Karina LeBlanc spent nearly two decades representing Canada at the international level. Her mom is from Jamaica and so she wouldn’t mind seeing the Jamaicans steal a result against Canada in Friday’s opener of the Concacaf Women’s Championship. But the 38-year-old has a more important reason to be neutral. On August 3, LeBlanc took over the newly created role of Head of Concacaf Women’s Football.
“Wow. Every day has been different,” LeBlanc said when asked to describe her role in a recent phone interview.
To highlight the point, LeBlanc began last week in London at the FIFA Best awards, where she had an opportunity to get the ear of FIFA president Gianni Infantino. From there she went to Zurich, and then to the United States, where she stopped first in North Carolina and then Edinburg, Texas, to meet with the teams competing in the World Cup qualifying event. With no time to sit idly by, the next stop was Argentina. Oh, and LeBlanc is based in Miami.
“The goal is trying to understand our region,” she said. “All of our difficulties, where we can grow, where we can have wins, where we can make the women’s game better other than just participation, how to get more women in the game. There are so many things.”
Thursday night’s opening matches in the region’s quadrennial tournament did more to highlight disparities among the programs than parity or a competitive qualifying event. But LeBlanc chooses to look at how far things have come since she first became a player for Canada in the mid-1990s.
“In Canada, we had eight people to a game,” she recalled. “By the time I retired we had our games sold out at a home World Cup. It was a World Cup that was the best ever. So I’ve seen the game grow. There is still a ways that we can go, but we’ve come far from when I first started.”
Concacaf is hardly a straightforward region of the globe. The United States has what may as well be unlimited resources to pour into the women’s game. Canada and Mexico are not far behind. The same cannot be said for some of the other 38 (yes 38; there are 41 nations in Concacaf!).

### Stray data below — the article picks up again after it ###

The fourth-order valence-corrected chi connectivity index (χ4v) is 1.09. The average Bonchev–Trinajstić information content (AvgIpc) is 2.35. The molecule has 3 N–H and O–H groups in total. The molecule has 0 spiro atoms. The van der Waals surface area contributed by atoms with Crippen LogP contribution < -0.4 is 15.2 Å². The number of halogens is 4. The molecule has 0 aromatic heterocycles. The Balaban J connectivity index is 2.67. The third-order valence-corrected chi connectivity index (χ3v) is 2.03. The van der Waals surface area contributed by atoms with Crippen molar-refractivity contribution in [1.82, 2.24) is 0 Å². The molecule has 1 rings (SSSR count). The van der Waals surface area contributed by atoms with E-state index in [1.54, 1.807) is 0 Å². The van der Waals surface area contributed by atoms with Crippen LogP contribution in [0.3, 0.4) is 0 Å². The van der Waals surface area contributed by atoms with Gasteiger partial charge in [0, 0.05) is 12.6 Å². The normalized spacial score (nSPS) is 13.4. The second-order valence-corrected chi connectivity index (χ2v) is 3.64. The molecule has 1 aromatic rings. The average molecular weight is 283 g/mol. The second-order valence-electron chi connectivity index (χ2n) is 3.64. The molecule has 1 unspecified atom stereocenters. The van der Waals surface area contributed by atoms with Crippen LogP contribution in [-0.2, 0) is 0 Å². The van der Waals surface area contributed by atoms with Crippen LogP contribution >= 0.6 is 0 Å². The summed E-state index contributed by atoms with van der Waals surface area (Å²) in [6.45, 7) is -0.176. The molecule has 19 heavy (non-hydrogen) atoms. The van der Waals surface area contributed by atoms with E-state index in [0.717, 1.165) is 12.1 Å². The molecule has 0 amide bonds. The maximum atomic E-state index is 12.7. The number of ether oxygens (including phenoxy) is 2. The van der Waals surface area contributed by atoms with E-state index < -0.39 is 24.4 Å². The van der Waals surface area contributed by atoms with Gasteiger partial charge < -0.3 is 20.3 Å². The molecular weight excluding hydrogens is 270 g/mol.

“The challenges vary from all 41,” LeBlanc said.
LeBlanc believes that despite the still top-heavy nature of Concacaf, the matches are becoming more competitive. At the same time the United States never lets a FIFA window pass without playing a match. Not even Canada nor Mexico can boast that record. And compare that to Panama, a team that has not played a single friendly this cycle, and it is no wonder that the same countries are constantly in the World Cup and Olympics.
“That’s the beautiful challenge,” she said, “is to get all 41 of those teams playing more games. When you play more games and you have these competitions, these players have something they’re working towards.
“This is one of the things we’re talking about. How do we get more games? Is it a different format for the tournament? Is it us creating more competitions? Is it having more leagues within each country so that they can be at the level…so that when we do put these tournaments together, that teams can go to them and they’re not getting blown out.”
One Concacaf issue that goes beyond soccer is travel. Countries are small, and many of them are their own islands. As LeBlanc put is: “Sometimes you have to go to another country to go to another country, to go to a country that’s right next to you,” adding “that is a problem for the men’s game too.”
The travel issue could also stymie the idea of having multiple nations combine forces for domestic leagues rather than trying to get independent leagues operating in all 41 countries. (Note that Canada has three Division I men’s teams all playing in Major League Soccer, and that NWSL has had discussions with multiple Canadian expansion candidates.)
“That’s the exciting part of my job, is how to we solve that exact problem that you brought up. We want all 41 of these teams to be growing their women’s games,” LeBlanc said, adding that any and all options are pretty much on the table.
One thing is for certain, though. The creation of LeBlanc’s job and their commitment of resources that is allowing her to do it, is a sure sign that Concacaf is more invested than ever in the women’s side of the sport.
“From the meetings I’ve been in, I’ve only felt support. Concacaf from the top down said, ‘we want to make our women’s game better. We want to compete against the best in the world.’ We do have some of the top teams in the world already, but now it’s about making the teams better so that all of our teams are making the top better.”
[Editor’s note: LeBlanc will speak at Soccerex in Miami in November on a panel dubbed, “How can women’s soccer realize its commercial potential?” Jeff Kassouf, founder of The Equalizer, will host the panel, which will also feature NWSL managing director Amanda Duffy. Click here for more information on the event.]
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